Prabhat Education Foundation

Partner From
10/31/2021 - On Going

About Prabhat

The support that Wipro Foundation has extended to Prabhat in the last year has been very crucial in streamlining the school program for children with disabilities. The structure that the Wipro Foundation team has helped Prabhat formalize for this process, taking into consideration all the limitations, and the expertise offered has been incredible and noteworthy.

In one year, Prabhat has been able to get 62 children enlisted specifically for the Wipro engagement. Out of these 42 children are being prepared at Prabhat’s community centers and the rest 20 are at the government schools, namely Kankaria Shala no. 8. Prabhat has been successful in partnering with this school and operationalizing and running their resource room. Out of the 15 anganwadis Prabhat is running a physiotherapy space at one of them. The organization has also been able to get 10 admissions done there.

The Prabhat Education Foundation reflects a journey that began in 2003 through the identification and nurturing of children with learning difficulties struggling in mainstream schools. In time, the widespread reality of physically and mentally challenged children in and around Ahmedabad became apparent, and Prabhat moved into serving children with disabilities, as well as their families that have to customarily deal with stigma, ignorance, and denial.

Realizing the need for education and learning for this group and particularly for children, Prabhat conceptualized an institutional facility to provide systematic learning and rehabilitation services that could be accessible to those challenged by poverty and mobility. Prabhat’s hallmark lies in working with and through local communities. What started as a modest beginning, with one child in 2007, now reaches over 3000 persons with disabilities and their families, neighbors, and broader communities in Ahmedabad. This is achieved through three main programs: Prabhat centers; Community-based rehabilitation (CBR); Advocacy through networking.


Vision: To create an inclusive society within which persons with special needs have full opportunities.

Mission: To serve children and adults with special needs helping them to achieve their full potential.

Strategy: To organically develop initiatives (based on the needs of the primary and secondary stakeholders and the                        capacity of the organization) amidst children with special needs.


Prabhat’s core work areas are in eastern Ahmedabad, in the Danilimda, Vatva, and Lambha wards. These geographical locations mostly have populations that are faced with economic challenges and deprivations. They frequently turn to migration to make ends meet.


Project outline

Prabhat aspires to:


  • Build and strengthen a core education team within the organization to work in a long-term and sustained manner toward inclusive education for Children with Disabilities (CwD) and to work with identified communities and schools to improve communities’ commitment to education as well as the quality of education in schools.
  • Build capacities at schools to make them adept in handling children with disabilities.
  • Enable smooth and efficient transition of a child from the Anganwadi to a mainstream school.
  • Normalize and ease the admission process of children with disabilities with a focus on government schools.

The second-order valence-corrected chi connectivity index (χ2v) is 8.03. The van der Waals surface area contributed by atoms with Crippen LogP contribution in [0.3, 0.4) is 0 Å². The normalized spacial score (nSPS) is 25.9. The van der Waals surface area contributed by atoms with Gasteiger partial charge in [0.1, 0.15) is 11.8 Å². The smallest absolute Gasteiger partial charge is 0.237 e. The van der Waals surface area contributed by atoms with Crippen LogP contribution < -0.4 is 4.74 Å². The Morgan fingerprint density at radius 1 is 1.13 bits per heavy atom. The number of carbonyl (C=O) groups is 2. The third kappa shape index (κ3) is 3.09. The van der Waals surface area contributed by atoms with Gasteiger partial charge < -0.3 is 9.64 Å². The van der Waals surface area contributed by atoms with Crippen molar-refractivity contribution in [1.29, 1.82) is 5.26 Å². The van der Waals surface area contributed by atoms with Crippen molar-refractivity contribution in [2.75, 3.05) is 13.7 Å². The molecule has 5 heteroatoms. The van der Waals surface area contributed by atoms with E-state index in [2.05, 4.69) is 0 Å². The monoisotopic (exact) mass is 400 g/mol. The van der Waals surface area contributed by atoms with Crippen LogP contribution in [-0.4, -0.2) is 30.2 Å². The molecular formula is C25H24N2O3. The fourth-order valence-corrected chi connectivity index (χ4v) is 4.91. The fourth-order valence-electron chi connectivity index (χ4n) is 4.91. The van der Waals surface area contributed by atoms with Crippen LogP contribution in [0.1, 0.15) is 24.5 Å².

• Implement the Right to Education (RTE), Act, 2009, in a smooth manner.
  • Create awareness for the cause of disability.


Prabhat learned much in the last year, 2022-23. Some of the learnings include:

  • There is a lack of knowledge on the basics of the RTE; there is little preparedness on the part of educational institutions, both private and government. They deter to give admissions to those with special needs.
  • Regular capacity-building sessions are essential to build up a strong team. with current and adept information on inclusive education.
  • There is an apparent and severe dearth of capacities among schools to work with children with disabilities, this is irrespective of the level of school, or whether the schools and anganwadis are private or state-run.
  • Workers and teachers at government educational establishments, both schools and anganwadis, remain open to building their understanding of disability but are burdened with other tasks.
  • The managing bodies of schools are also willing to open doors for improvements but due to a lack of knowledge and understanding, they most often dismiss the idea.

Several challenges were encountered in the last year. It was difficult to get government establishments, both schools and anganwadis, to agree to admit children with disabilities. As a result, even parents tend to give up after some time.

The above educational establishments were reluctant to extend their repertoire of facilities for the beneficiary group. Inefficient utilization of resources among the majority of the establishments was also noted. At the same time, it was recognized that government workers are overworked with tasks and activities other than their primary work. For example, teachers are preoccupied with implementing various government schemes. They are regularly engaged in election duty. Teachers are not motivated because their emoluments are very low. There are no capacity-building opportunities in low and medium schools, especially government schools.

From the side of the community, one finds that migration plays spoilsport. Many of the parents refuse to admit their children knowing that they will have to migrate. Where children have special needs, parents tend to live in denial. This is particularly true in the case of children who do not have visible difficulties.